sanitary installations. The water available was drawn from
a dirty pool, without any treatment. Boots and work tools
were deducted from the salaries. Food: just rice and beans,
also deducted in the salary (the workers could not leave without
paying the debt.) Lodging in shacks, some of wood and others
of dirt, covered with straw, without side protection or sanitary
installations, precarious higiene conditions; no equipment
provided; lodging with difficult access, no transportation
for the workers; when they needed to go out they had to swim
to the other side of the river; they received no salary. In
6X4 meter shacks (24 square meters / 66 sq. ft.) about 30
workers were lodged; they had their meals sitting on the floor.
workers often don't even know where they will be staying.
They are informed they will be working in one state and end
up being taken to another. This makes them lose contact with
their families. The presence of armed guards in the ranches,
in large number of cases, is another characteristic of the
regime of slavery. Extremely few are the workers who risk
escaping, also because in several occasions people got assassinated
or gravely injured, in the escape attempts from the ranches.
many workers don't even know their own ages, one can see they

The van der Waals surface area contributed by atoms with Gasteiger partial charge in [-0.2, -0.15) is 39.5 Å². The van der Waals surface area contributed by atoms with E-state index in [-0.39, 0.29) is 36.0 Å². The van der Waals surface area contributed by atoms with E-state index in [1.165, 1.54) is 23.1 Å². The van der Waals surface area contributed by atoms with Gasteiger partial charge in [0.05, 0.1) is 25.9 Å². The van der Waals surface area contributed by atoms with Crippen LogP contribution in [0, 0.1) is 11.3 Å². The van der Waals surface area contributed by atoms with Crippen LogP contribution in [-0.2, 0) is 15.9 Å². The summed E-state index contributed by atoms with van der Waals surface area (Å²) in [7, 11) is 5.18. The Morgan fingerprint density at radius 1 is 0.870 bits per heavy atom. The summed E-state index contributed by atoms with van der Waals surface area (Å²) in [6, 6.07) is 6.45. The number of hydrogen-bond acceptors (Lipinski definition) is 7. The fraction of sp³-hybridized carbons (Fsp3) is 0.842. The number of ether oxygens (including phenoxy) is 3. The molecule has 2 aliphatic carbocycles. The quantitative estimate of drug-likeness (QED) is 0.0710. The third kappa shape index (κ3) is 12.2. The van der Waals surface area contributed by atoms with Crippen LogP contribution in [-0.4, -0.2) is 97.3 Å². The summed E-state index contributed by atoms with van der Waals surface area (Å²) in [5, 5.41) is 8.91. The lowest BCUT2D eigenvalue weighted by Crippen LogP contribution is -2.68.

are young. Generally they are less than 40 years old. Many
have a history of child labor, some with parents who were
slaves themselves. Many don't have documents. Those who have
work cards usually have them taken away by the landowner.
reports by the Mobile Group denounce that the farms had public
financing. That is the case of Minas Gerais II ranch, in Tocantins,
that has a plaque in the entrance stating that it received
funding from the Banco da Amazônia. At least four of
their workers received death threats. Those men went on foot
to Highway BR152, and from there they paid for a ride to the
city of Balsas.
case, in Indiaporã and Diamantino ranches, of the Agropecuária
Vale Bonito S/A, in Sapucaia, a plaque in the entrance showed
that they also had government's funding from Banco da Amazônia:
of Planning and Budget - Office of Special Regional Policies
- Superintendency of Development of Amazônia (SUDAM)
Project: cattle culture for the production of precocious calves
(financed by Sudam)
Value: R$ 11,417,100.00 (=US4m)
Time period: 3 years
Banco da Amazônia S.A.
an inspection made from February 25 to March 4, 2000, the
Mobile Group liberated 69 workers, including 66 men, 2 women
and 1 child.
the seminar on slave and degrading work carried out during
the Brazilian Social Forum - and organized by the Social Network
for Justice and Human Rights, the Pastoral Land Commission,
the International Labor Organization, among other organizations,
Human Rights Minister Nilmário Miranda announced that
the government would soon publish a list with the names of
the businesses and ranchers that use slave labor. Those people
will not receive credit from public banks such as the Caixa
Econômica Federal, BNDES and Banco do Brasil.
* Evanize Sydow is a journalist with the Social Network for
Justice and Human Rights and participated as a researcher
in a survey done by the International Labor Organization for
a database on slave labor in Brazil.